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"If the freedom of speech is taken away, then dumb and silent we may be led, like sheep to the slaughter."
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  Volume No. 16 Issue No. 5 May 2019  

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  Wildfire preparation and outdoor burning
  By Robin Widmar

   National Wildfire Community Preparedness Day
   National Wildfire Community Preparedness Day is May 4. This event is a way for communities to focus on improving wildfire preparedness. In the last two years, wildfires in the United States have killed more than 100 people and cost more than $25 billion in property losses, according to the National Fire Protection Association. However, activities such as fire mitigation and emergency evacuation planning are not limited to just one day a year.
   
   Falcon firefighters offer free wildfire mitigation assessments to residents of the fire district. Call 719-495-4050 to make an appointment.
   
   For more information and ideas for projects that can be accomplished year round, go to: https://www.nfpa.org/Public-Education/Campaigns/National-Wildfire-Community-Preparedness-Day
   
   Slash disposal
   One way to dispose of branches and vegetation trimmed during mitigation projects is to turn it into mulch. This year, the Black Forest Slash-Mulch drop-off site opens May 4. The site is located on the east side of Herring Road, just south of Shoup Road. There is a $2 fee per load to offset operating costs. For hours and more information, visit https://bfslash.org/ or call 719-520-7878.
   
   According to its website, the Black Forest Slash-Mulch Program is a Wildfire Mitigation and Recycling Program. It is co-sponsored by the El Paso County Environmental Division, Colorado Forestry Association and the Black Forest Fire Department, in cooperation with the Colorado State Forest Service and the State Board of Land Commissioners.
   
   Outdoor burning
   Another way to dispose of large quantities of branches, limbs and other vegetation (slash piles) is to burn it. However, slash burns require an open burning permit that must be approved by the El Paso County Health Department, the El Paso County Sheriff’s Office and the fire department that has authority over the jurisdiction where the burn is taking place.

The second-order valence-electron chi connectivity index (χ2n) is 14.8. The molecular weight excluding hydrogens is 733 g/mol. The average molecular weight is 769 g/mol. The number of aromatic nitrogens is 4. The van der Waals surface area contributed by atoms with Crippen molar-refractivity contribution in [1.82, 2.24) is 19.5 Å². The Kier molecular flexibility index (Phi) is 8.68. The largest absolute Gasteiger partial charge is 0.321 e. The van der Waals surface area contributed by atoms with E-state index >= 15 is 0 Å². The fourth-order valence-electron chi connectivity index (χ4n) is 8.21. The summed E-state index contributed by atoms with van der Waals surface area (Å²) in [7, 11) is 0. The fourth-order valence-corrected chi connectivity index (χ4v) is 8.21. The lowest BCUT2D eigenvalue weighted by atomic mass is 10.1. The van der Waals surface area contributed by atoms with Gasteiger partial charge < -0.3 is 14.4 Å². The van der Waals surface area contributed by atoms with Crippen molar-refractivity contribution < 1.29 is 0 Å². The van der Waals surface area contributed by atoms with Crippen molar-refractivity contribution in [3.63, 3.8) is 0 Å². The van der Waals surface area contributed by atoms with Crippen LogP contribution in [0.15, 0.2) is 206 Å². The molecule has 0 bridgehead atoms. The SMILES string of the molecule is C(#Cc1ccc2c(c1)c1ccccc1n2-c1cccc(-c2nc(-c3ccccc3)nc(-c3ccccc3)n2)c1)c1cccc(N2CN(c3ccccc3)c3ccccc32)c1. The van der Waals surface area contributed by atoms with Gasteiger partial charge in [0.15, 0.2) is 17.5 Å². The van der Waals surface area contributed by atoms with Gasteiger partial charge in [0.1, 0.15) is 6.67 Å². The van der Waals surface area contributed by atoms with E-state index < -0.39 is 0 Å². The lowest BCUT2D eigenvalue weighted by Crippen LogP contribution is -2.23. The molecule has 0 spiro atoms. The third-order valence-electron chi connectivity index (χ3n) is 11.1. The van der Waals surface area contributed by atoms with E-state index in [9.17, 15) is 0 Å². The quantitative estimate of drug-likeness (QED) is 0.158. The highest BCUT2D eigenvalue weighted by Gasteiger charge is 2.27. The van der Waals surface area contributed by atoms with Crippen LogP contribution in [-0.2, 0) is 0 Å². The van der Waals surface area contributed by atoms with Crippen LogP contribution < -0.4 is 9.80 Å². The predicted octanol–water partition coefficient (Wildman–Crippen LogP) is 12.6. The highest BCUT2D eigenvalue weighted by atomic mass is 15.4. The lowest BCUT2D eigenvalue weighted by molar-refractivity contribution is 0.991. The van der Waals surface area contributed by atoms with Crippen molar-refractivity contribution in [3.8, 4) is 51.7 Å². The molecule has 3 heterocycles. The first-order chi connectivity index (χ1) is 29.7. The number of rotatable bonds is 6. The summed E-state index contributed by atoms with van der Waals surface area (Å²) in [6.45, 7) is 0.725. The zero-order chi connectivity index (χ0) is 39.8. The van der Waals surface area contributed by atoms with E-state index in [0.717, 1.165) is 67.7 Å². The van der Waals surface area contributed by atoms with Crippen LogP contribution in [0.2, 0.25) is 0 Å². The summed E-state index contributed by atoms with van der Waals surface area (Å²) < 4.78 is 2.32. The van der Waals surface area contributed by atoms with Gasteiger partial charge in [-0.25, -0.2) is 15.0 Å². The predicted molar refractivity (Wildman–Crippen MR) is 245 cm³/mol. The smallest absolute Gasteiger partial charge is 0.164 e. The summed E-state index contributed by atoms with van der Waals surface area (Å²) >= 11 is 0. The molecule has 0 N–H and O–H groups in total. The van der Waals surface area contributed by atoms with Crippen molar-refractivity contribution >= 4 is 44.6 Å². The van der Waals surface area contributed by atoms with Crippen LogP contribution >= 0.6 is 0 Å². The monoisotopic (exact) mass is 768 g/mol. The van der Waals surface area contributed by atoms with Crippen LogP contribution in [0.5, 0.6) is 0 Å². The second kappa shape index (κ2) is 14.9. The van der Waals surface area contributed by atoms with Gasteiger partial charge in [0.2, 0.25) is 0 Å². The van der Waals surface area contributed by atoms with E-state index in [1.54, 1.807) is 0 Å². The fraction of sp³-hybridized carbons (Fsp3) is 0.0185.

Open burning in unincorporated areas of El Paso County falls under state and county regulations and ordinances. Full information can be found on the FFPD website. Look for the Outdoor Fire and Open Burning Info button on the upper right side of the home page.
   
   Recreational fires such as fire pits do not require a permit, but they are subject to fire restrictions enacted by the county during periods of high fire danger. As a reminder, only vegetative materials (twigs, branches, logs, etc.) can be burned in recreational fires. The fuel area must be no larger than 3 feet in diameter and 2 feet high. Trash, furniture, construction debris, and pallets cannot be burned. Burn barrels cannot be used for any kind of fire.
   
   Burning without a permit or burning prohibited materials can lead to costly civil penalties of up to $10,000 per day from the state. Additionally, anyone who conducts open burning, whether or not a permit has been obtained, that causes damage to someone else’s property may be held liable for costs and could face criminal charges.
   
   Ambulance update
   On April 2, the El Paso County Board of County Commissioners issued an Ambulance Service License to the Falcon Fire Protection District.  
   
   Stay connected with the FFPD
   Website: http://www.falconfirepd.org
   Facebook: Falcon Fire Department
   Twitter: @FalconFireDept
   NextDoor.com
  
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  Safety Tip - Staying safe in vacation rentals
  By Robin Widmar

   Summer travel season is fast approaching, and many people will be using vacation rental services such as Airbnb and Vacation Rentals by Owner. While these services can provide affordable, comfortable accommodations; it is important for travelers to know they are not regulated the same way as hotels. Safety requirements can vary by location, so travelers must do their research ahead of time to ensure a safe stay.
   
   Here are some things to look for, according to the National Fire Protection Association.
  • Working smoke alarms are in every sleeping room, outside each separate sleeping area, and on every level of the home. If possible, the alarms should be interconnected so when one alarm sounds, they all do.
  • Portable fire extinguishers should be present and easy to reach
  • Working carbon monoxide alarms are outside each separate sleeping area, on every level of the home and in other locations as required by laws, codes or standards.
  • The owner has posted a floor plan showing all escape routes and exits, and has provided emergency contact information.
  • Everyone knows the address of the home.
  • Everyone staying in the home has identified two ways out of every room and how to escape in an emergency.
  • All doors and windows that lead outside can be opened and are large enough to escape through if necessary. Security bars should have quick-release mechanisms that do not require special tools or keys.
  • An outside meeting place has been chosen that is a safe distance away from the home.
  • Everyone knows to call 9-1-1 or the local emergency number from a cell phone from outside.
  • If smoking is allowed, a smoking area has been designated well away from the structure. Deep, sturdy ashtrays have been provided.
  • All pathways are free and clear of tripping hazards.
  • Electrical outlets are free from multiple cords and adaptors.
  • The stovetop is clear. Anything that can catch fire is not near the stovetop, such as curtains and towels.
  
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